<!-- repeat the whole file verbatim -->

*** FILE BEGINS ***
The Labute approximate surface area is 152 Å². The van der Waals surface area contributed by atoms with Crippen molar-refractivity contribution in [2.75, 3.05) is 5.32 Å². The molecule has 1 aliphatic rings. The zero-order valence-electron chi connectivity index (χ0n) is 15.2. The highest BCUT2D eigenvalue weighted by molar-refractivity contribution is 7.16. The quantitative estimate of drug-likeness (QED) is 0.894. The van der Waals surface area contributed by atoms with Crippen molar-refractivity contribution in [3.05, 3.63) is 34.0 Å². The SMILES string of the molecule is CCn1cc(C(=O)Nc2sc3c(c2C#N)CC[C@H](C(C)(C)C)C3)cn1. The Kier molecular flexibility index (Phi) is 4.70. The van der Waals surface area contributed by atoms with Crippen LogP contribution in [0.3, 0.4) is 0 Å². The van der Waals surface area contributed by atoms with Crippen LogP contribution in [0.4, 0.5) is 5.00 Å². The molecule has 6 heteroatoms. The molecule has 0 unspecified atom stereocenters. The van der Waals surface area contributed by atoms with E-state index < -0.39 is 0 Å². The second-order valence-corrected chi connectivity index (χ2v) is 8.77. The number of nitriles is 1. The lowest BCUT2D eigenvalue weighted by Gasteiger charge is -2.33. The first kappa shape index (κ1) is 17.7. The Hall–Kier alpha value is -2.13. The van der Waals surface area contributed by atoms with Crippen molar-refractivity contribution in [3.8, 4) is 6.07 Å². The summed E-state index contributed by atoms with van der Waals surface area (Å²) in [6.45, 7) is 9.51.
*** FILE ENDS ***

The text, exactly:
The Labute approximate surface area is 152 Å². The van der Waals surface area contributed by atoms with Crippen molar-refractivity contribution in [2.75, 3.05) is 5.32 Å². The molecule has 1 aliphatic rings. The zero-order valence-electron chi connectivity index (χ0n) is 15.2. The highest BCUT2D eigenvalue weighted by molar-refractivity contribution is 7.16. The quantitative estimate of drug-likeness (QED) is 0.894. The van der Waals surface area contributed by atoms with Crippen molar-refractivity contribution in [3.05, 3.63) is 34.0 Å². The SMILES string of the molecule is CCn1cc(C(=O)Nc2sc3c(c2C#N)CC[C@H](C(C)(C)C)C3)cn1. The Kier molecular flexibility index (Phi) is 4.70. The van der Waals surface area contributed by atoms with Crippen LogP contribution in [0.3, 0.4) is 0 Å². The van der Waals surface area contributed by atoms with Crippen LogP contribution in [0.4, 0.5) is 5.00 Å². The molecule has 6 heteroatoms. The molecule has 0 unspecified atom stereocenters. The van der Waals surface area contributed by atoms with E-state index < -0.39 is 0 Å². The second-order valence-corrected chi connectivity index (χ2v) is 8.77. The number of nitriles is 1. The lowest BCUT2D eigenvalue weighted by Gasteiger charge is -2.33. The first kappa shape index (κ1) is 17.7. The Hall–Kier alpha value is -2.13. The van der Waals surface area contributed by atoms with Crippen molar-refractivity contribution in [3.8, 4) is 6.07 Å². The summed E-state index contributed by atoms with van der Waals surface area (Å²) in [6.45, 7) is 9.51.